Small pay rises

Scroll

Small pay rises can cause a huge unexpected tax bill for final salary pension scheme members: taking advice is crucial Many final salary pension scheme members are unaware that a relatively small pay rise could generate a large tax bill if it pushes you over your annual allowance.

Small pay rises can cause a huge unexpected tax bill for final salary pension scheme members: taking advice is crucial

Many final salary pension scheme members are unaware that a relatively small pay rise could generate a large tax bill if it pushes you over your annual allowance. This case study shows why expert financial advice is essential to help you navigate this pitfall.

When Kate first came to us, she was in her mid-50s and working for the NHS part-time.

Over the last few years, she had received small pay rises and increased her hours slightly due to Covid 19. That all seemed good from a financial perspective, until she became aware that the increases had sent her over the £40,000 pension annual allowance and landed her with a large tax bill.

Pension schemes often do not alert you to this problem and cannot give individual advice. So if you are in a final salary scheme, it is crucial to get advice from a pension specialist.

Furthermore, as Kate was unaware she had breached the annual allowance, this had not been declared on her tax returns. This led to a potential penalty and interest charges – another cause of great anxiety to her.

Kate wanted Blackstone Moregate to help her understand the implications of exceeding the allowance; whether she was likely to breach it again; how much the tax charges were; options for paying them; and the impact of each option to her personal financial goals.

Reducing the charge

Using our technical expertise, we calculated Kate’s unused allowances from previous years. This helped reduce her excess pension input by £28,000, saving a significant amount in tax. There was still, however, an excess totalling £65,000 for two tax years, leading to a large tax bill.

Kate was concerned because she did not understand the impact this would have on her rainy day savings, and the money she had set aside for much needed home improvements and to help her daughters through university from next year onwards.

Understanding and paying the charge

We explored the main alternatives with Kate, which were paying the tax through the scheme; requesting a partial payment; or paying directly in full.

For the first year, the deadline for asking the NHS pension to pay the charge had passed, meaning Kate had no option but to pay HMRC directly in full. To find the best option for the second year, we calculated how much the NHS pension would reduce her benefits to cover the charge; and the possible income if she instead invested the cost in the market.

We found it would take 24 years to repay the charge if paying through the scheme, and that the potential open market income did not match those potential benefits. Given that Kate’s life expectancy was well over 24 years, it was therefore more attractive to pay directly.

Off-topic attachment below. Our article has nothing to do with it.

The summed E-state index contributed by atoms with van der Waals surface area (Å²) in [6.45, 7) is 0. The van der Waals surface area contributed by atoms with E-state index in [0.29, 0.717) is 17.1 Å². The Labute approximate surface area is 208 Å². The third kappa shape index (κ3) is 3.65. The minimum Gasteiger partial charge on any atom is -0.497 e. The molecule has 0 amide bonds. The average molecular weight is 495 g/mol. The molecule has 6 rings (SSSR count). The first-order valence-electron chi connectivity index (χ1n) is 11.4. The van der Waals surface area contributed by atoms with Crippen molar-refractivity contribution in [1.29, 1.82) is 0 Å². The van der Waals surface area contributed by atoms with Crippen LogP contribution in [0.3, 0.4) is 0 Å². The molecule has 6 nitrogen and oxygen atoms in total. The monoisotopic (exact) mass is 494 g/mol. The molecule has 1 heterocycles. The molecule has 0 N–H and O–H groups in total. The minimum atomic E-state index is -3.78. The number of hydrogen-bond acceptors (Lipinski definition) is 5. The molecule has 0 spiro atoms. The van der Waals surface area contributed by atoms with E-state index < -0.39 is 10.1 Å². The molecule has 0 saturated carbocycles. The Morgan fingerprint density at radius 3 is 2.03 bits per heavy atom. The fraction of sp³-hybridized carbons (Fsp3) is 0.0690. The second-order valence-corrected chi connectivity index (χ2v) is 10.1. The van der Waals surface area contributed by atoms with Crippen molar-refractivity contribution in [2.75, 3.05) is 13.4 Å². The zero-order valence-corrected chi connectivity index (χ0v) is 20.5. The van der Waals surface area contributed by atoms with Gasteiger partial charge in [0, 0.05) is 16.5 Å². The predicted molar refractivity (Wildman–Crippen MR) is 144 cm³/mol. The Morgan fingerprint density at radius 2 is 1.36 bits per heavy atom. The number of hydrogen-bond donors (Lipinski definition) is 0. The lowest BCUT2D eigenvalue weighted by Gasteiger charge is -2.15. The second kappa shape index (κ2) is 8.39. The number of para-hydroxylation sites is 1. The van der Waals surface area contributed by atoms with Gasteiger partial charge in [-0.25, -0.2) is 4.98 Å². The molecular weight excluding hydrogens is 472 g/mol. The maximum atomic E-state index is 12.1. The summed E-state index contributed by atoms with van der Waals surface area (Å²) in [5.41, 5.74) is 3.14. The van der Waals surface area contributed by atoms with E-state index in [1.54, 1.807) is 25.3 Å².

She was initially loath to pay directly, as it would dent her savings significantly. We then used cashflow modelling to show her that she could still achieve all her life goals and that that the financial impact of the reduced pension income was far greater over her lifetime. She would also receive a lump sum from her pension on retirement that would replenish her savings.

Lastly, given that Kate did not expect further pay increases before retirement, we confirmed it was unlikely she would breach the annual allowance again.

Peace of mind in retirement

The effect of our advice was that Kate understood the tax charges in relation to her NHS pension and was no longer worried. She comprehended the options for paying them, the best way forward, and the impact on her retirement planning.

Kate was reassured that she is unlikely to have another large tax bill before retirement. We continue to monitor her financial plan and are working towards her being able to retire comfortably in two years.

Working with a financial planner on an ongoing basis allows you to navigate such pitfalls with confidence, ensuring they do not impact your retirement finances and cause you undue stress. We showed Kate how to see through the fog and helped her take the best course of action. This allowed her to focus on the things that mattered to her such as family and work.

Although this case study showed that paying the tax directly was the best option, each person’s situation is very different, even in the same scheme. It is therefore vital that you take financial advice if you are in a final salary scheme.

If you are a member of a final salary pension scheme and would like a clear understanding of your current situation and how to achieve your goals, contact Blackstone Moregate on 020 3376 1444.

TESTIMONIALS

Kind words from our customers

Read all reviews

Apart from the courtesy and warm greeting I experience each time I speak or meet you or any of your team, I am always impressed by the level of knowledge...

Christian Stanley

I have been a client of Vijay Thakkar and Blackstone Moregate for over twenty years. Throughout this time they have carefully and sympathetically managed my small...

John Branscombe

We had a complex SIPP requirement involving multiple pension schemes and a joint property purchase. Our previous advisor had informed us that the chances...

Adrian Cowley

Get your Financial House in order